Being angry, frustrated, happy, grateful, worried, apathetic, depressed, hopeful, loved, bitter; all these are good places to start with your psalm. In fact, whatever you are feeling is the best place to start when you write your psalm. A psalm is not written with your head but with your heart.

Make a series of notes about what you are feeling. Describe the feeling you have. Use a picture to describe your feeling. “I am happy like a kite soaring in the wind,” or “I am angry like a tornado about to rip apart a house in its path.” Psalm 42 begins with this:
As the deer pants for streams of water,
so my soul pants for you, O God.

What are some other ways you can describe how you are feeling? Explore the depths of your feeling. Find a number of ways to describe your feeling. You may not use them all, but they will help you to articulate your feeling. Put flesh and depth on what you are feeling.

Then try to explain why it is you are feeling this way. If you are happy, what has happened that made you happy? If you are worried, what is it you are worried about? If you are bitter, what happened that made you bitter?

If your psalm is a happy or joyful one, let it erupt into a wonderful praise of God who has blessed you.

If your psalm started out with worry or anger or depression or apathy, work your way to the point that you have expressed the feeling as completely as you can. Keep writing until you have nothing more to write and then sit. Put the pen down and think.

Where has the expression of your feeling taken you? Think through other times in your life when you have felt this way? What happened in those times?

Can you think of how God was faithful to you in the past when you felt this way? Remember those experiences. Describe them.

If you have expressed fully the way you are feeling, you will get to the point where you will be able to surrender to God and submit to his will. This will take you from anger or bitterness or apathy or discouragement to recognition of God’s goodness to you and you will be able to end in praise with hope.

Some Psalms do not end that way. So if you write a psalm and get to the end and you are still feeling angry or depressed, then write another and try to more completely express what it is you are feeling.

Let me present some cautions for you as you write.

1. Be honest about how you feel. The less honest you are, the less helpful this exercise will be to you. Don’t hold back. Don’t be afraid that someone else might see what you wrote. After you write the psalm you can always destroy it. No one needs to see or hear what you have written. This is an exercise for you and not necessarily for the rest of the world.

2. Let what you write be a prayer to God that allows you to feel heard. The benefit of such an exercise is that you clarify to God what it is you are experiencing and that helps you to know you have been heard.

3. Don’t be afraid of hurting God’s feelings. God has big shoulders. When the Sons of Korah wrote Psalm 44 and said this,
Awake, O Lord! Why do you sleep?
Rouse yourself! Do not reject us forever.
24 Why do you hide your face
and forget our misery and oppression?
do you think God was hurt by their accusation that he was sleeping on the job and had forgotten about their suffering?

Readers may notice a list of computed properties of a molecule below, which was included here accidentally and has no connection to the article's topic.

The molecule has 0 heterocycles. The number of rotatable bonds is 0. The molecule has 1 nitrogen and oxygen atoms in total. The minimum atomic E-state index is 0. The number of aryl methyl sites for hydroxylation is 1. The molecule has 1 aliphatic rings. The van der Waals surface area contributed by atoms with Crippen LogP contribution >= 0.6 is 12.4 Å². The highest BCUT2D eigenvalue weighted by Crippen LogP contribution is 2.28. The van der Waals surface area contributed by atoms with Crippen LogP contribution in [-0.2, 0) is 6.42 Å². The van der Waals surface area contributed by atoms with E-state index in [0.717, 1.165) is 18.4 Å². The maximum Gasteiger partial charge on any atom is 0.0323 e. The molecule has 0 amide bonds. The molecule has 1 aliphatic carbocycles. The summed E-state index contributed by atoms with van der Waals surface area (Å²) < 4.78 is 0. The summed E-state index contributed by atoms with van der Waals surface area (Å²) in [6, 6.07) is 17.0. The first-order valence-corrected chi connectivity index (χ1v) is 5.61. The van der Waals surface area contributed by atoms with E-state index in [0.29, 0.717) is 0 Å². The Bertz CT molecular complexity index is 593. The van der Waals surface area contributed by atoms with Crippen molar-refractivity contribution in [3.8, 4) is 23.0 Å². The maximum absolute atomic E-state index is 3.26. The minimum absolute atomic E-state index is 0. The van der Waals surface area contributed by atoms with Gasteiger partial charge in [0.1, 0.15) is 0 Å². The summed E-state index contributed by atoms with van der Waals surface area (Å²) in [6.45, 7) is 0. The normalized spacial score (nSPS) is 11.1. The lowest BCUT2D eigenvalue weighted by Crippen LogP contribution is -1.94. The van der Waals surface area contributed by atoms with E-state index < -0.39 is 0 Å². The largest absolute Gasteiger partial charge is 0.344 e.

You may begin by writing about how much your father or mother hurt you and then discover that the person you are really angry at is God for allowing you to be hurt at all.

God can handle whatever it is you are feeling so get it out and put it down so you can begin to deal with it. I am saying this over and over again, but it is critical. Until you fully express what you are feeling, in all honesty, you cannot move to an authentic relationship with God. There is nothing you can say about God that God has not heard many times before. God is not unaware of the intensity of your feeling. Writing down what you feel is not telling God something he does not already know. Writing down what you feel is helping you to be honest and more open to God.

4. You don’t have to share with others what you write, but when you write your psalm and you have been true to your feelings, chances are your psalm will speak to others in a similar situation. So don’t be afraid to share what you wrote with some friends.

Over the Sundays of this summer we will take a look at different kinds of psalms. Some are full of praise, others express severe depression. Some are incredibly angry, others are repentant. The psalms express a host of emotions and that is why it is helpful for us to write our own psalms.

If you go to the doctor and tell her you have a headache, she will tell you to take two aspirin and call her in the morning. If you come to a spiritual doctor he might tell you to write two psalms and call him in the morning. So take some time this week to breathe and relax, figure out what you are feeling and then write a psalm or two over the weeks to come. It will be good for your soul.

I would love it if you would share with us the psalms you write. Give it to me next week or email it to me and I may put some of the ones I receive in the RICEmail, if you give me permission to do that.

The goal is not to write a psalm this week. The goal is to draw more intimately into your relationship with God who loves you.

May God bless you as you open your heart to God.